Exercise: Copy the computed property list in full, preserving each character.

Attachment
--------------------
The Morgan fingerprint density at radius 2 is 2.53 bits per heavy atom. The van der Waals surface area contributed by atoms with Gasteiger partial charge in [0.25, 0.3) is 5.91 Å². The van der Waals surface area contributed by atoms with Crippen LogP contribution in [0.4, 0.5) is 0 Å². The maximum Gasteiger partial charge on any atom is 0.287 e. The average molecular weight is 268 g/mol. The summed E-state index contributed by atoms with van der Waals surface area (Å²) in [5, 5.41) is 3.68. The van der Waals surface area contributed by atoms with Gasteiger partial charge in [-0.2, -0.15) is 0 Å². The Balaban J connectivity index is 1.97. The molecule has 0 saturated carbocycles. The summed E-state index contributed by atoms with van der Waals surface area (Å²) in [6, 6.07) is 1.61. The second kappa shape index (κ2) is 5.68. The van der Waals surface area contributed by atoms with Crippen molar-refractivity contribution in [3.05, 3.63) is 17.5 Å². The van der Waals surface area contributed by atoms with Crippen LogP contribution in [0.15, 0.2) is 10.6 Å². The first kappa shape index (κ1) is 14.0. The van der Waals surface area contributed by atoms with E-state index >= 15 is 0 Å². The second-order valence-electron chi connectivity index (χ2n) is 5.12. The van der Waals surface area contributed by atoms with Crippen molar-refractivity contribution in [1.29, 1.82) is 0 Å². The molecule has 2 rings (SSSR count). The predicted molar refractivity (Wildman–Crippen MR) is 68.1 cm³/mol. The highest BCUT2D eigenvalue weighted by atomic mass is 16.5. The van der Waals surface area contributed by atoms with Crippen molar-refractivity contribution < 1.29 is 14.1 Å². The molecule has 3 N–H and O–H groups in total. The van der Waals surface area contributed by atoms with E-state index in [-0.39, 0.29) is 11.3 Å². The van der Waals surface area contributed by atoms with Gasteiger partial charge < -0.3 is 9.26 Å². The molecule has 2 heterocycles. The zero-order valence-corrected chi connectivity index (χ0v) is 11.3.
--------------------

The Morgan fingerprint density at radius 2 is 2.53 bits per heavy atom. The van der Waals surface area contributed by atoms with Gasteiger partial charge in [0.25, 0.3) is 5.91 Å². The van der Waals surface area contributed by atoms with Crippen LogP contribution in [0.4, 0.5) is 0 Å². The maximum Gasteiger partial charge on any atom is 0.287 e. The average molecular weight is 268 g/mol. The summed E-state index contributed by atoms with van der Waals surface area (Å²) in [5, 5.41) is 3.68. The van der Waals surface area contributed by atoms with Gasteiger partial charge in [-0.2, -0.15) is 0 Å². The Balaban J connectivity index is 1.97. The molecule has 0 saturated carbocycles. The summed E-state index contributed by atoms with van der Waals surface area (Å²) in [6, 6.07) is 1.61. The second kappa shape index (κ2) is 5.68. The van der Waals surface area contributed by atoms with Crippen molar-refractivity contribution in [3.05, 3.63) is 17.5 Å². The van der Waals surface area contributed by atoms with Crippen LogP contribution in [0.15, 0.2) is 10.6 Å². The first kappa shape index (κ1) is 14.0. The van der Waals surface area contributed by atoms with E-state index >= 15 is 0 Å². The second-order valence-electron chi connectivity index (χ2n) is 5.12. The van der Waals surface area contributed by atoms with Crippen molar-refractivity contribution in [1.29, 1.82) is 0 Å². The molecule has 2 rings (SSSR count). The predicted molar refractivity (Wildman–Crippen MR) is 68.1 cm³/mol. The highest BCUT2D eigenvalue weighted by atomic mass is 16.5. The van der Waals surface area contributed by atoms with Crippen molar-refractivity contribution < 1.29 is 14.1 Å². The molecule has 3 N–H and O–H groups in total. The van der Waals surface area contributed by atoms with E-state index in [-0.39, 0.29) is 11.3 Å². The van der Waals surface area contributed by atoms with Gasteiger partial charge < -0.3 is 9.26 Å². The molecule has 2 heterocycles. The zero-order valence-corrected chi connectivity index (χ0v) is 11.3.